|The CRYPT Mag|
Some of the people who survived the battle were women, children and slaves. Others were the outriders and messengers used to take letters for reinforcements, who didn't arrive or failed to return. Santa Anna used the women to spread the news about the capture of the Alamo hoping to end the rebellion. He did not appear to have spared them purely from a kind heart.
Susanna Dickinson, wife of Capt. Almeron Dickinson and Angelina Dickinson, their 15-month old daughter, were sent to Gonzales, with two dollars and a pony. Ben, the black man who went with her, is sometimes said to be a survivor of the Alamo, but this former seaman was actually Mexican, and was serving Santa Anna as personal cook. Whatever the conditions were like in Santa Anna's service, Ben seemed perfectly willing to accompany the Dickinsons into slave territory.
Joe, Travis' slave, caught up with them on the road. A year later he would escape from his new owners and probably ended up a free man.
Gertrudis Navarro, 15, and Juana Navarro Alsbury, 28, sisters by adoption to James Bowie's wife, Ursula Bowie, with Alijo Perez, 18-month-old son of Juana Alsbury by a previous marriage. Alijo grew up to become a San Antonio policeman. He died in 1918.
Ana Esparza, wife of Gregorio Esparza, and their four children, Enrique, Francisco, Manuel, and Maria de Jesus Castro.
Brigido Guerrero, who had deserted from the Mexican Army about four years earlier. He had talked his way out of being killed by claiming to be a prioner of war in the Alamo.
Not Present During the Battle
Francis L. Desauque was a San Antonio merchant who loaned Travis $200 to keep the fort operating. He was sent to Fannin with a message from Travis, and was captured with Fannin's command and executed with them.
James L. Allen, aged 21 at the time, was sent out as a courier the night before the assault. He later became a Texas Ranger and a Confederate officer, dying in 1901.
John Walker Baylor was sent out as a courier shortly after the siege began. He joined Fannin's command and escaped the final collapse because he had a horse. He was wounded at San Jacinto, and died the next year of complications.
Robert Brown, a teenage courier sent out during the siege.
Antonio Cruz y Arocha was an orderly for Capt. Juan Seguin, and left with the latter.
Alexando de la Garza, one of Seguin's men, who was sent out as a courier.
Benjamin Franklin Highsmith, a teenage courier who was sent to Fannin just before the siege began. Returning, he was turned back and pursued by a Mexican cavalry patrol but managed to escape. He met James Bonham, another returning courier, and urged him to turn back, but the latter pressed on. Highsmith took another message later to Fannin for Houston, and was at San Jacinto. He joined the Texas Rangers, and died in 1905.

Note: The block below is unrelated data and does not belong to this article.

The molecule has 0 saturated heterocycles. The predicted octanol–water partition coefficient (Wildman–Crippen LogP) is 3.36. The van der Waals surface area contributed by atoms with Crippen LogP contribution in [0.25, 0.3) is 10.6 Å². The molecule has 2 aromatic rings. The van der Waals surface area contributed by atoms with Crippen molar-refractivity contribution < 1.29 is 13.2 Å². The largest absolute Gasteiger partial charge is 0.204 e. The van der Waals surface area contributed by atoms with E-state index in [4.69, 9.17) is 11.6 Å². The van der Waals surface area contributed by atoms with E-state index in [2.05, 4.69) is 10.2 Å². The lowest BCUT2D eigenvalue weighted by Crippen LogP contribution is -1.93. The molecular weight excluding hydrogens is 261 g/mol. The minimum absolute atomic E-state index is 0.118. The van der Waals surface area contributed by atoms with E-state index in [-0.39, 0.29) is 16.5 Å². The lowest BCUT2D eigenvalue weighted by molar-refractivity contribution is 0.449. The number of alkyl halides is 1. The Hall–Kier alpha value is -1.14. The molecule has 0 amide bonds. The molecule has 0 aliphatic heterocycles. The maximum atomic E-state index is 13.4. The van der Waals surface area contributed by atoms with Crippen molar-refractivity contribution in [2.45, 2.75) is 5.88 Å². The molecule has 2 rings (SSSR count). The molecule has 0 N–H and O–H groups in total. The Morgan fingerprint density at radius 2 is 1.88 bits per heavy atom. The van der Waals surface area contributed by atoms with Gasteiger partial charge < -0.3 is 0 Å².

William P. Johnson was a courier who was evidently sent to Fannin at the start of the siege and died with the latter.
William Sanders Oury was sent out as a courier and was later at San Jacinto. He was with the Mier Expedition, and joined the Texas Rangers in the Mexican-American War. He joined the California gold rush, and ended up as sheriff of Tuscon, Arizona.
Lewis (or Louis or Moses) Rose elected to leave before the assault, possibly on 3rd March. He claimed to be the man who is mentioned as not crossing the line drawn by Col. Travis in the sand at the Alamo before the battle. A former French soldier, he later became a butcher in Nacogdoches, eventually moving to Louisiana, where he died in 1850.
Juan Seguin left the fort on 22nd February to rally reinforcements. He did gather 25 men, and met another 12 coming from Gonzales, but the fort fell before they could return. Later he was at San Jacinto. After the war he was active in local politics, including a term as mayor of San Antonio, but was forced into exile by political opponents after the hostilities renewed in 1842. The Mexicans arrested him after their brief recapture of San Antonio. He moved back to San Antonio after the Mexican-American War.
John William Smith was sent out as a courier shortly after the Mexican Army arrived. He returned as a guide with the Gonzales Ranging Company. He was sent out again on 3rd March to organize reinforcements. He had a group of 25 men to return with him when the fort fell. After the war he was mayor of San Antonio several times and was a political opponent of Juan Seguin.
John Sutherland was sent as a courier to Gonzales shortly after the Mexican Army arrived.
Henry Warnell who died of wounds in Port Lavaca in June 1836. He was either wounded during the final assault and managed to escape, or while serving as a messenger on 28th February.
Identified With the Alamo
Philip Dimmit was a Texas Army captain outside the fort when the Mexican Army arrived, and he decided to return to his former post on the coast. He was captured by a Mexican Army raiding party in 1841, killing himself in prison after other Texan prisoners, held seperately, escaped without him.
Byrd Lockhart apparently rode into the Alamo with the Gonzales Ranging Company, and then was sent back to Gonzales to organize relief supplies.
Benjamin F. Nobles left with Dimmit for the coast (see above.)
William Hester Patton left for another post before the Mexican Army arrived. He was killed by Mexican raiders in 1842.
Launcelot Smither left San Antonio shortly after the Mexican Army arrived to take word to Gonzales, either ordered by Travis or by his own choice. He was later involved in San Antonio politics with Juan Seguin, and was killed by Mexican raiders in 1842.
Andrew Jackson Sowell left for Gonzales with Byrd Lockhart (see above.) He was later in the Texas Rangers and the Confederate Army.
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